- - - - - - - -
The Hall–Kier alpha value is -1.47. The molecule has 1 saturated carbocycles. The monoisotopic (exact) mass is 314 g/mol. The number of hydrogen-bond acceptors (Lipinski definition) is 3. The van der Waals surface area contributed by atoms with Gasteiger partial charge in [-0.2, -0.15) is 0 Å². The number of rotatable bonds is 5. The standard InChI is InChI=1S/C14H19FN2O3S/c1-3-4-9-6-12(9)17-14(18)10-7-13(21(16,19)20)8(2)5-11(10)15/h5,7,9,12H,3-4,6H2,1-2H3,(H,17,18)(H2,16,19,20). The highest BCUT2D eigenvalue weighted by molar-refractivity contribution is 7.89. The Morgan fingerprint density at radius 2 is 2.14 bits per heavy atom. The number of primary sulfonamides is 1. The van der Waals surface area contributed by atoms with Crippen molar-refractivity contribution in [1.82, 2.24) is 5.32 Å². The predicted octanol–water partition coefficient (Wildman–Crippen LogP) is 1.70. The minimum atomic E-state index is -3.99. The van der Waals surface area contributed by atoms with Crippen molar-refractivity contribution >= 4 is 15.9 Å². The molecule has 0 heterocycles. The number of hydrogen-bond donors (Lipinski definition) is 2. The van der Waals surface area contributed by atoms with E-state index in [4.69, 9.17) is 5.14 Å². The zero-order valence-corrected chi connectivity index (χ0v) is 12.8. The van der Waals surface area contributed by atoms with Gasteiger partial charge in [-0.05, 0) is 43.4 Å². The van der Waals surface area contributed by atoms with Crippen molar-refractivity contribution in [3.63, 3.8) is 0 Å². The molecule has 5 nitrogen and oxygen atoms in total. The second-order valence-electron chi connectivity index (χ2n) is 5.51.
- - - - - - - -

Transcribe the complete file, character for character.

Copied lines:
The Hall–Kier alpha value is -1.47. The molecule has 1 saturated carbocycles. The monoisotopic (exact) mass is 314 g/mol. The number of hydrogen-bond acceptors (Lipinski definition) is 3. The van der Waals surface area contributed by atoms with Gasteiger partial charge in [-0.2, -0.15) is 0 Å². The number of rotatable bonds is 5. The standard InChI is InChI=1S/C14H19FN2O3S/c1-3-4-9-6-12(9)17-14(18)10-7-13(21(16,19)20)8(2)5-11(10)15/h5,7,9,12H,3-4,6H2,1-2H3,(H,17,18)(H2,16,19,20). The highest BCUT2D eigenvalue weighted by molar-refractivity contribution is 7.89. The Morgan fingerprint density at radius 2 is 2.14 bits per heavy atom. The number of primary sulfonamides is 1. The van der Waals surface area contributed by atoms with Crippen molar-refractivity contribution in [1.82, 2.24) is 5.32 Å². The predicted octanol–water partition coefficient (Wildman–Crippen LogP) is 1.70. The minimum atomic E-state index is -3.99. The van der Waals surface area contributed by atoms with Crippen molar-refractivity contribution >= 4 is 15.9 Å². The molecule has 0 heterocycles. The number of hydrogen-bond donors (Lipinski definition) is 2. The van der Waals surface area contributed by atoms with E-state index in [4.69, 9.17) is 5.14 Å². The zero-order valence-corrected chi connectivity index (χ0v) is 12.8. The van der Waals surface area contributed by atoms with Gasteiger partial charge in [-0.05, 0) is 43.4 Å². The van der Waals surface area contributed by atoms with Crippen molar-refractivity contribution in [3.63, 3.8) is 0 Å². The molecule has 5 nitrogen and oxygen atoms in total. The second-order valence-electron chi connectivity index (χ2n) is 5.51.